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2014 Kia Rondo Review

$29,990 $38,990 Mrlp
  • Fuel Economy
    6.4L
  • Engine Power
    100kW
  • CO2 Emissions
    170g
  • ANCAP Rating
    N/A

The new-generation Kia Rondo has little in common with the model it replaces except the \'Rondo\' badge itself.

To the credit of the Kia design team, the first thing you’ll notice about the sleek all-new fourth generation Kia Rondo is that it shares few of its looks with its frumpy, box-on-wheels predecessor, the Rondo 7.

In fact, Kia’s latest iteration of the compact seven-seat people mover continues the marque’s design revolution under the guidance of Peter Schreyer, the Chief Design Officer of both Hyundai and Kia brands.

The new Rondo benefits from a full suite of Schreyer styling cues, such as the tiger nose grille, swept-back headlights, high beltline and tapered roofline.

While it doesn’t get quite the same dose of styling mojo as evident in Schreyer’s previous Kia design efforts, (namely the current Optima and Sportage models) the new Rondo is nonetheless a world apart from the outgoing version.

Kia has priced the new Rondo from $29,990 in Australia with a choice of petrol and diesel engines mated to a six-speed automatic transmission that has been developed in-house.

It’s a significant hike of $4000 over the old model as well as the recently launched Fiat Freemont, but the improved specification levels largely offset the price increase across the new Rondo range.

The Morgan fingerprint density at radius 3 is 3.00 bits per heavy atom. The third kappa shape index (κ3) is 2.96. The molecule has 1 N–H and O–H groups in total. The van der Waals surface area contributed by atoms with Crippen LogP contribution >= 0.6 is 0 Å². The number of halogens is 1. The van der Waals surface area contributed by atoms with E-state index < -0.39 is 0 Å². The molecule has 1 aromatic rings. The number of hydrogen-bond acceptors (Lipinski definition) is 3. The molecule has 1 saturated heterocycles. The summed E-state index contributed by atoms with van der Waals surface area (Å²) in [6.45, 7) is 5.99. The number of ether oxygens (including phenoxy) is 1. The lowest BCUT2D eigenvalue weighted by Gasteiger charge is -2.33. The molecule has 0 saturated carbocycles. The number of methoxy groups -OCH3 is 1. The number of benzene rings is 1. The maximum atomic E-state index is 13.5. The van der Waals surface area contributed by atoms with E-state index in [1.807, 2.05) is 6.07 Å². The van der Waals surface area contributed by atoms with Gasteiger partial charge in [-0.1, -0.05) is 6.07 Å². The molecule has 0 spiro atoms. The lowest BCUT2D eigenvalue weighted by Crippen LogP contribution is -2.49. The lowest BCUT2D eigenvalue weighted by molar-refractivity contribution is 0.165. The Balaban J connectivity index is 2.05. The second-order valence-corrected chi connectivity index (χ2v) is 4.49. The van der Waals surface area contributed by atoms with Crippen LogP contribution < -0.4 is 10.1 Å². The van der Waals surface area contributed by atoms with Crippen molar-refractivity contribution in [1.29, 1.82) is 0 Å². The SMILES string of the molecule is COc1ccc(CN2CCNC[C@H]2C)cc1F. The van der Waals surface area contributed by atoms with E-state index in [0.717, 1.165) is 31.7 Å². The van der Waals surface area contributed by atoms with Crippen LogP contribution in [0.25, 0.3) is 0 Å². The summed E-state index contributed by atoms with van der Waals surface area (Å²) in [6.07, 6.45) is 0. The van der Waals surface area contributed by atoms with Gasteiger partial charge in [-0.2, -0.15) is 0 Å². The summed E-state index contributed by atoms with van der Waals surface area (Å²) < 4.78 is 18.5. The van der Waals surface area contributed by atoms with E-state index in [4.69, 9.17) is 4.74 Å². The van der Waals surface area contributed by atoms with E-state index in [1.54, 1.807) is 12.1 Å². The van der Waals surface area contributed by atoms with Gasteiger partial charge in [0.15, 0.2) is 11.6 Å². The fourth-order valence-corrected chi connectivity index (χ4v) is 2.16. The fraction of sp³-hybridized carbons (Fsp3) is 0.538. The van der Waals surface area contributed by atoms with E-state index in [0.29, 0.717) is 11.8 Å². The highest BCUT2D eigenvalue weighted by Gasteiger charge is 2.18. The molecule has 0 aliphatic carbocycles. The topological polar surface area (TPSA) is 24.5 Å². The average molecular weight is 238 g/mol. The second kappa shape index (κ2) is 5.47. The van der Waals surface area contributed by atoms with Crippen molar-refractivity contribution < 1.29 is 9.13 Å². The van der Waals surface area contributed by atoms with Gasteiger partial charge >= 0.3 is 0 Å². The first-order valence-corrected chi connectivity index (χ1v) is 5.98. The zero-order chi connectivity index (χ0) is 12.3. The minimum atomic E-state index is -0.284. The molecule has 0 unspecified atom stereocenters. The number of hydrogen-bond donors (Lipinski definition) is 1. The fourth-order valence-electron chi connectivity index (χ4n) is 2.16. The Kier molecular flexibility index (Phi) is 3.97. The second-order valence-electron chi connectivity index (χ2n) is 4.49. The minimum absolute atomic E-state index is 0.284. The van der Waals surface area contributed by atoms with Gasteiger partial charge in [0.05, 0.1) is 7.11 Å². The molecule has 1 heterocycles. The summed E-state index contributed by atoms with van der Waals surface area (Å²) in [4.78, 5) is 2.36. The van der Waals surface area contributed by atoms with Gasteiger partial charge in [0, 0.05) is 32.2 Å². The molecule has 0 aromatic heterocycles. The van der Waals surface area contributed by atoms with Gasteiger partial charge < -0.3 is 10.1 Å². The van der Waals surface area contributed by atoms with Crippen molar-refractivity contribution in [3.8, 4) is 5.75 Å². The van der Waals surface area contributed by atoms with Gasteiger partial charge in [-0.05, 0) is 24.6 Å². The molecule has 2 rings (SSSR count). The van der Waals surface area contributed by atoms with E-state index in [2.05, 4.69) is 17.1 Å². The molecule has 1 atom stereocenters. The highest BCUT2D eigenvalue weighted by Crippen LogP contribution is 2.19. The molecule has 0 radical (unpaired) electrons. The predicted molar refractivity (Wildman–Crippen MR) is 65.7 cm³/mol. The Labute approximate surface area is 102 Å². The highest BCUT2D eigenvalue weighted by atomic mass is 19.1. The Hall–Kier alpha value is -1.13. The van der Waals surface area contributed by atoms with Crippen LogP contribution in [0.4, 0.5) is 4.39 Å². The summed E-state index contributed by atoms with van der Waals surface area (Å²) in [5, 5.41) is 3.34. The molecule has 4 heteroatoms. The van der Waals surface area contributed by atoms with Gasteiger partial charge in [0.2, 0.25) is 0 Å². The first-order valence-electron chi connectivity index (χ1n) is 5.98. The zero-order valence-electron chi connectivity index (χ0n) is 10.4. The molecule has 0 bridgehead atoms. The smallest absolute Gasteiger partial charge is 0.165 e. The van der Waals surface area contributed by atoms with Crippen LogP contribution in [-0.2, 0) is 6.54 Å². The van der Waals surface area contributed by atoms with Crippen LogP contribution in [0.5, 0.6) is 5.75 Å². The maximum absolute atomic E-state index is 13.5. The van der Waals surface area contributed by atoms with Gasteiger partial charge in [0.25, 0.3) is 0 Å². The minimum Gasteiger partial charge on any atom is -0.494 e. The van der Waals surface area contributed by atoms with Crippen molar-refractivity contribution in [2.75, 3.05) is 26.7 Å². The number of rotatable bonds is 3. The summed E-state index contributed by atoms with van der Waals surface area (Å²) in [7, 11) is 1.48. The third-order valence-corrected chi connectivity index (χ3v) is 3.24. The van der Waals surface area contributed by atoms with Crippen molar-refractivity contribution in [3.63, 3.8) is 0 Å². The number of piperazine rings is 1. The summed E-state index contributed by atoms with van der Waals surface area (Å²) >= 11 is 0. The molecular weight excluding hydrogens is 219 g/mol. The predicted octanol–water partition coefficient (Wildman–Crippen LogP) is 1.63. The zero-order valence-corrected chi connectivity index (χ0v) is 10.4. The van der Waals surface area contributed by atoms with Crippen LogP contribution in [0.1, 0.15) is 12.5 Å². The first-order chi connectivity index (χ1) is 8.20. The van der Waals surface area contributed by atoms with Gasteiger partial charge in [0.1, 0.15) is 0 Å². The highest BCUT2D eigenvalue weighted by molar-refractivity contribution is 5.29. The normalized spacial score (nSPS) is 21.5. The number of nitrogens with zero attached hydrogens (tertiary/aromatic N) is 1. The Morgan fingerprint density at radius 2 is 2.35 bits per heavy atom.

Kia is offering the seven-seat Rondo with a 122kW/213Nm 2.0-litre GDI petrol engine in three trim grades (Si, SLi, Platinum), while the 100kW/320Nm 1.7-litre diesel option is available in two trims, the Si and SLi.

Standard equipment on the entry-level Rondo petrol Si includes 16-inch alloy wheels, cruise control, six-speaker audio system with Bluetooth phone and music streaming and a 4.3-inch touchscreen. Heated electric folding mirrors round out the highlights.

There’s also the standard reverse parking sensors and a rear-view camera, static cornering lamps and a multifunctional steering wheel included across the range.

Step up to the $33,990 SLi and you add 17-inch alloys, front parking sensors, LED daytime running lamps, leather trim, power adjustable driver’s seat, puddle lights on outside mirrors, steering wheel-mounted paddleshifters, 4.2-inch colour instrument display, dual-zone climate control and auto up-down on all windows.